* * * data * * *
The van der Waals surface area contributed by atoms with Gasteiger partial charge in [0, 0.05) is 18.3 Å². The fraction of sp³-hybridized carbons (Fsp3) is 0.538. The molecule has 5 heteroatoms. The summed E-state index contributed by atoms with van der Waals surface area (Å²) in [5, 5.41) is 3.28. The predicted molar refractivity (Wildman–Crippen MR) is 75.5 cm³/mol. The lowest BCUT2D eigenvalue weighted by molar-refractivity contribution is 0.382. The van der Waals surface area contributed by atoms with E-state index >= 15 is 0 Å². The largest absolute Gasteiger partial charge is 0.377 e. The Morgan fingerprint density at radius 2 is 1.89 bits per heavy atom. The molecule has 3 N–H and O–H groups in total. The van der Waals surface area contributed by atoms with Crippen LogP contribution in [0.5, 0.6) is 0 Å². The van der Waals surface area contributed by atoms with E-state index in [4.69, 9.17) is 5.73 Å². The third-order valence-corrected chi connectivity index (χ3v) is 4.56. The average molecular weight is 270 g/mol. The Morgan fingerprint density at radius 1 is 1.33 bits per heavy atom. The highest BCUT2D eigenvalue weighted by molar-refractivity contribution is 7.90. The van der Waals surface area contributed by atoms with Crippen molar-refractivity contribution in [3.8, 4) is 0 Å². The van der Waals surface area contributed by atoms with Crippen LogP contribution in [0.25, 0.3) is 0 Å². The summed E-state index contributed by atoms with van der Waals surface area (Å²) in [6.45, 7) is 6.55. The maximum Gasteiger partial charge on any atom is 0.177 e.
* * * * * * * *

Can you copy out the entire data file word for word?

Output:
The van der Waals surface area contributed by atoms with Gasteiger partial charge in [0, 0.05) is 18.3 Å². The fraction of sp³-hybridized carbons (Fsp3) is 0.538. The molecule has 5 heteroatoms. The summed E-state index contributed by atoms with van der Waals surface area (Å²) in [5, 5.41) is 3.28. The predicted molar refractivity (Wildman–Crippen MR) is 75.5 cm³/mol. The lowest BCUT2D eigenvalue weighted by molar-refractivity contribution is 0.382. The van der Waals surface area contributed by atoms with E-state index >= 15 is 0 Å². The largest absolute Gasteiger partial charge is 0.377 e. The Morgan fingerprint density at radius 2 is 1.89 bits per heavy atom. The molecule has 3 N–H and O–H groups in total. The van der Waals surface area contributed by atoms with Crippen LogP contribution in [0.5, 0.6) is 0 Å². The van der Waals surface area contributed by atoms with E-state index in [4.69, 9.17) is 5.73 Å². The third-order valence-corrected chi connectivity index (χ3v) is 4.56. The average molecular weight is 270 g/mol. The Morgan fingerprint density at radius 1 is 1.33 bits per heavy atom. The highest BCUT2D eigenvalue weighted by molar-refractivity contribution is 7.90. The van der Waals surface area contributed by atoms with Crippen molar-refractivity contribution in [3.8, 4) is 0 Å². The van der Waals surface area contributed by atoms with Crippen LogP contribution in [0.25, 0.3) is 0 Å². The summed E-state index contributed by atoms with van der Waals surface area (Å²) in [6.45, 7) is 6.55. The maximum Gasteiger partial charge on any atom is 0.177 e.